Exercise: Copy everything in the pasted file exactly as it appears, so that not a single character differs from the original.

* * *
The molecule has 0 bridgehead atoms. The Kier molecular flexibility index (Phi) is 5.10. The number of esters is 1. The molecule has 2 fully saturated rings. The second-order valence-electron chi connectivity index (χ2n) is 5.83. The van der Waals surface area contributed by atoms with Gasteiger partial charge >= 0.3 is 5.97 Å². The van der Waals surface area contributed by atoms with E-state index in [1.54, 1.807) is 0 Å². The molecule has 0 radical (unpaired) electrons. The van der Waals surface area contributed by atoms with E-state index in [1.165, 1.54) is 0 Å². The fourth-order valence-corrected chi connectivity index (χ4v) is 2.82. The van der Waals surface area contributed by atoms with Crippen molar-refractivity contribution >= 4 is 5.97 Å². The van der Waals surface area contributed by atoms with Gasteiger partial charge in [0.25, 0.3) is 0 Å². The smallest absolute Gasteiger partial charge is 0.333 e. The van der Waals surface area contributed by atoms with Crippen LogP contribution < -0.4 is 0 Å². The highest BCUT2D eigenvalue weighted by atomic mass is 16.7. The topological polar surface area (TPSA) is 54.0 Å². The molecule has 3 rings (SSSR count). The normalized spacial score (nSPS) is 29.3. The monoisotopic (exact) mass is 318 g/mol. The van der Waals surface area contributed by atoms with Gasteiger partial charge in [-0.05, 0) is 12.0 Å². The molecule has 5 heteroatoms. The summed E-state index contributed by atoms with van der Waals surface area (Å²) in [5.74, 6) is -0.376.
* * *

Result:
The molecule has 0 bridgehead atoms. The Kier molecular flexibility index (Phi) is 5.10. The number of esters is 1. The molecule has 2 fully saturated rings. The second-order valence-electron chi connectivity index (χ2n) is 5.83. The van der Waals surface area contributed by atoms with Gasteiger partial charge >= 0.3 is 5.97 Å². The van der Waals surface area contributed by atoms with E-state index in [1.54, 1.807) is 0 Å². The molecule has 0 radical (unpaired) electrons. The van der Waals surface area contributed by atoms with E-state index in [1.165, 1.54) is 0 Å². The fourth-order valence-corrected chi connectivity index (χ4v) is 2.82. The van der Waals surface area contributed by atoms with Crippen molar-refractivity contribution >= 4 is 5.97 Å². The van der Waals surface area contributed by atoms with Gasteiger partial charge in [0.25, 0.3) is 0 Å². The smallest absolute Gasteiger partial charge is 0.333 e. The van der Waals surface area contributed by atoms with Crippen LogP contribution < -0.4 is 0 Å². The highest BCUT2D eigenvalue weighted by atomic mass is 16.7. The topological polar surface area (TPSA) is 54.0 Å². The molecule has 3 rings (SSSR count). The normalized spacial score (nSPS) is 29.3. The monoisotopic (exact) mass is 318 g/mol. The van der Waals surface area contributed by atoms with Gasteiger partial charge in [-0.05, 0) is 12.0 Å². The molecule has 5 heteroatoms. The summed E-state index contributed by atoms with van der Waals surface area (Å²) in [5.74, 6) is -0.376.